This invention provides a method and apparatus to prevent aliasing while sampling a low frequency analog input signal. A clock produces a series of electrical pulses at a predetermined frequency Fo. An analog-to-digital ("A/D") converter samples the input signal at each clock pulse. Sample selection means randomly select one clock pulse from each successive series of N clock pulses, where N is a predetermined integer much greater than one. A memory receives the digital output values from the A/D converter, but only stores the current value at each selected clock pulse. As a result, the long-term average frequency of sample storage is substantially equal to Fo /N, but the interval between successive samples is random (i.e. the interval between successive samples is typically not equal to N clock pulses).
A primary object of the present invention is to provide a method and apparatus to substantially reduce the possibility of aliasing.
Another object of the present invention is to provide a method and apparatus to reduce the potential for aliasing that can be readily and economically adapted for-use in digital oscilloscopes.
These and other advantages, features, and objects of the present invention will be more readily understood in view of the following detailed description and the drawings.
The present invention can be more readily understood in conjunction with the accompanying drawings, in which:
FIG. 1 is a schematic block diagram of the present invention.
FIG. 2 is a schematic block diagram of a prior art circuit for oversample digitization of an analog input signal.
FIG. 3 is a timing diagram showing the manner in which the input signal is sampled and stored for N = 100 in the prior art embodiment of FIG. 2.
FIG. 4 is a timing diagram showing the manner in which the input signal is sampled and stored for N = 100 in the present invention.
FIG. 5 is a timing diagram showing sampling and storage of data for N = 4 in the prior art embodiment of FIG. 2.
FIG. 6 is a timing diagram showing an example of sampling and storage of data for N = 4 in the present invention.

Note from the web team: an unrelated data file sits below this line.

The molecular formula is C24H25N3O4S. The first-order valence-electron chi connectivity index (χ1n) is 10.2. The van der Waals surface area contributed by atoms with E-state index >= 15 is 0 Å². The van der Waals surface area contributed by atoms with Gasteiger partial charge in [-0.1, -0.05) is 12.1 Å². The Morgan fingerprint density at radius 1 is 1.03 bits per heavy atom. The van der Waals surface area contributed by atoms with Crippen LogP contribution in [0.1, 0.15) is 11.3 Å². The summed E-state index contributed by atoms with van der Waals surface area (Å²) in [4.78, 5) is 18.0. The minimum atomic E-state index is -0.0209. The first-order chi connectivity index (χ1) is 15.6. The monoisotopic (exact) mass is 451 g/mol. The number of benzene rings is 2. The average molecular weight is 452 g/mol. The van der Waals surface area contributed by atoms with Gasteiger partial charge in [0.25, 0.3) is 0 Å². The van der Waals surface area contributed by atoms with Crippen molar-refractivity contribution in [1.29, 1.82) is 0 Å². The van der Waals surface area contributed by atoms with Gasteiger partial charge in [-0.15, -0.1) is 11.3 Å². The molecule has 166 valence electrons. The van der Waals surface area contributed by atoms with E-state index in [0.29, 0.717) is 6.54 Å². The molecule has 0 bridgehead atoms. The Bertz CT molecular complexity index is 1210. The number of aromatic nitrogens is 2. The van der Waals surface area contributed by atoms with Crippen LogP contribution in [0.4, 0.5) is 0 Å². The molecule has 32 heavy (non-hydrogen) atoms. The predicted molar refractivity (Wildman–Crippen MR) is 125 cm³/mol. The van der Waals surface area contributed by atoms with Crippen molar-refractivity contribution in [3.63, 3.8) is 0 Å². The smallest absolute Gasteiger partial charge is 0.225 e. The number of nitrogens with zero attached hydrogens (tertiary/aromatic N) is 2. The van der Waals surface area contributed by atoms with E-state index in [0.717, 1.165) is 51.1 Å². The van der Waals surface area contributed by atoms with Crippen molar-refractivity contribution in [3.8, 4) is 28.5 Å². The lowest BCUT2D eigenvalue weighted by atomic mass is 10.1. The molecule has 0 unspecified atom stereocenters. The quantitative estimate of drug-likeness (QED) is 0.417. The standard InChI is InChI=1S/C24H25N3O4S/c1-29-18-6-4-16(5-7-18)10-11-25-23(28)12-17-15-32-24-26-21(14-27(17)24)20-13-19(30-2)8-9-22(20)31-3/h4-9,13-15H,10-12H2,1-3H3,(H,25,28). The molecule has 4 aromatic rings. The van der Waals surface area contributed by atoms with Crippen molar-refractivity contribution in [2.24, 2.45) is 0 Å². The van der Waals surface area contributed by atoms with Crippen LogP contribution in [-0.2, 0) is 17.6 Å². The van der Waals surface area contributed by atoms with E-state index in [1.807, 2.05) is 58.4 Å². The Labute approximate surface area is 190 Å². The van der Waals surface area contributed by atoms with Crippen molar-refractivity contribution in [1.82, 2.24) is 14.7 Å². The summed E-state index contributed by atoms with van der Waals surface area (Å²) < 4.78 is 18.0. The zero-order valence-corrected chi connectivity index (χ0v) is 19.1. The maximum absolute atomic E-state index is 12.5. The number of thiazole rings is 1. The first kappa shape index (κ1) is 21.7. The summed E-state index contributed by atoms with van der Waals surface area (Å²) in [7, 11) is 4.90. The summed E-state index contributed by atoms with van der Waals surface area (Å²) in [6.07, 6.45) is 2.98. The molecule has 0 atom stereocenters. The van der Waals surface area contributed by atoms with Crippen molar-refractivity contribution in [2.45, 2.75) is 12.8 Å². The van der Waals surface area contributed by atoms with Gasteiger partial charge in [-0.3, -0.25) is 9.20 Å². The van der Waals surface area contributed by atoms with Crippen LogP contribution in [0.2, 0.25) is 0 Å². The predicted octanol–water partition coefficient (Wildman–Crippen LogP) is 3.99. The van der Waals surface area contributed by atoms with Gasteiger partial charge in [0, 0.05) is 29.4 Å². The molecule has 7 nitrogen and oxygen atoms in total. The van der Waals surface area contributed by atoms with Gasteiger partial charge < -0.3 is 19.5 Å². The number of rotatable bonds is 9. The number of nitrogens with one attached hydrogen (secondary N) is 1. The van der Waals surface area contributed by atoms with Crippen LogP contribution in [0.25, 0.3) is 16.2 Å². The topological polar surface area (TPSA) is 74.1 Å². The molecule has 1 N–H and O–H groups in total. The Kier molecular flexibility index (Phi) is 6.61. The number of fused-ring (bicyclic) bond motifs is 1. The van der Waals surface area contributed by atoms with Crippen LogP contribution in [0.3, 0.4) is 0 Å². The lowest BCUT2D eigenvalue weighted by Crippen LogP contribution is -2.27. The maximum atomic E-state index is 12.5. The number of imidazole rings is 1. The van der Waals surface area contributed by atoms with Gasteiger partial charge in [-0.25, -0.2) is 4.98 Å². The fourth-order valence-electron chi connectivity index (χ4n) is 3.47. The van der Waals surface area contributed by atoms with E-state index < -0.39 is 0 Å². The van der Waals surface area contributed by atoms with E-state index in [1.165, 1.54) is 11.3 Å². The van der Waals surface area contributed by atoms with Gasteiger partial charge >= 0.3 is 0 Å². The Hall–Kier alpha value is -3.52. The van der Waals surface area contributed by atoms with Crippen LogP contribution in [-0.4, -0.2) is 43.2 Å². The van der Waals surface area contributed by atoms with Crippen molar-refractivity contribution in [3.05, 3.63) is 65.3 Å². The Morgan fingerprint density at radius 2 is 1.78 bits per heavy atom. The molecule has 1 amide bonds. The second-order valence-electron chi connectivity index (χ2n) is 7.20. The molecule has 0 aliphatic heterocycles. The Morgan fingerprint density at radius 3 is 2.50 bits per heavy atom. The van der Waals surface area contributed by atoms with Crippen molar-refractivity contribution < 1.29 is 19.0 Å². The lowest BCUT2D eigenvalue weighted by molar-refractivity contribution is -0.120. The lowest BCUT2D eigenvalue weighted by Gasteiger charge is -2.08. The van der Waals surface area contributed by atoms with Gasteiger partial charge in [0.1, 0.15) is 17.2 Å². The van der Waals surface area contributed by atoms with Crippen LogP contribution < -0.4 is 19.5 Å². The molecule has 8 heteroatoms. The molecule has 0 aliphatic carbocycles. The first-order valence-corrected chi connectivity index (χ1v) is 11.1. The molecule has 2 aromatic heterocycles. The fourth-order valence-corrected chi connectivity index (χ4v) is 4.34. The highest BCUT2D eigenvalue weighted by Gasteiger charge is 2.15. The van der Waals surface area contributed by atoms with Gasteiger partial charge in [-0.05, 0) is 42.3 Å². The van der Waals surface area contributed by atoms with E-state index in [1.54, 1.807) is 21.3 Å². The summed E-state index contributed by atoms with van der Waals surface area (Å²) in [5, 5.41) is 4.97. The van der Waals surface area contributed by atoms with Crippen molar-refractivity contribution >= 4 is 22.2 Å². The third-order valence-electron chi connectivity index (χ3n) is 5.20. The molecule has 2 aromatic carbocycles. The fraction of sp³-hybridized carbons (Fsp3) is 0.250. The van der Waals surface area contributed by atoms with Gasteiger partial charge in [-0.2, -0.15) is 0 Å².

FIG. 7 is an example of erroneous data resulting from aliasing displayed on a prior art digital oscilloscope.
FIG. 8 is an example of corresponding display produced by a digital oscilloscope incorporating the present invention.
FIG. 9 is a schematic block diagram and state sequence chart providing further detail of the 1-in-N block 90 shown in FIG. 1.
FIG. 10 is a schematic block diagram and state sequence chart detailing one embodiment of the low frequency dither block 100 shown in FIG. 1.
FIG. 11 is a schematic block diagram and state sequence chart detailing an alternative embodiment of the low frequency dither block 100 shown in FIG. 1.
FIG. 2 provides a block diagram of a conventional approach to input signal sampling commonly used in digital oscilloscopes. A master clock 10 generates a series of clock pulses having a predetermined frequency Fo. An analog-to-digital ("A/D") converter 12 samples the analog input signal Ai at each clock pulse and outputs a digital value representative of the input signal. A divide-by-N block 14 outputs one pulse for each series of N clock pulses, where N is a predetermined integer greater than one. A memory 16 receives the digitalized samples from the A/D converter 12 and is adapted to store a plurality of these samples in a predetermined protocol for subsequent processing and display. However, the memory 16 only stores the current sample when triggered by an output pulse from the divide-by-N block 14.
FIG. 5 demonstrates the manner in which the input signal Ai is sampled and stored for N = 4 in the prior art embodiment of FIG. 2. The input signal is sampled and digitized (S0, S1, S2, . . . ) by the A/D converter 12 at the master clock frequency Fo. The divide-by-N block 14 outputs one pulse at the beginning of each series of 4 clock pulses. This causes the memory 16 to store a sample (i.e., S0, S4, S8, . . . ) at the beginning of each series of 4 clock pulses, but to ignore the remaining 3 samples in each series. Therefore, the spacing between successive samples stored by the memory 16 is a uniform temporal interval of 4 clock pulses. FIG. 2 provides another example for N = 100. This results in one sample (i.e. S0, S100, S200 . . . ) being stored in the memory 16 at the beginning of each series of 100 clock pulses. The remaining 99 samples (i.e., S1 -S99, S101 -S199, . . . ) in each series are ignored by the memory 16.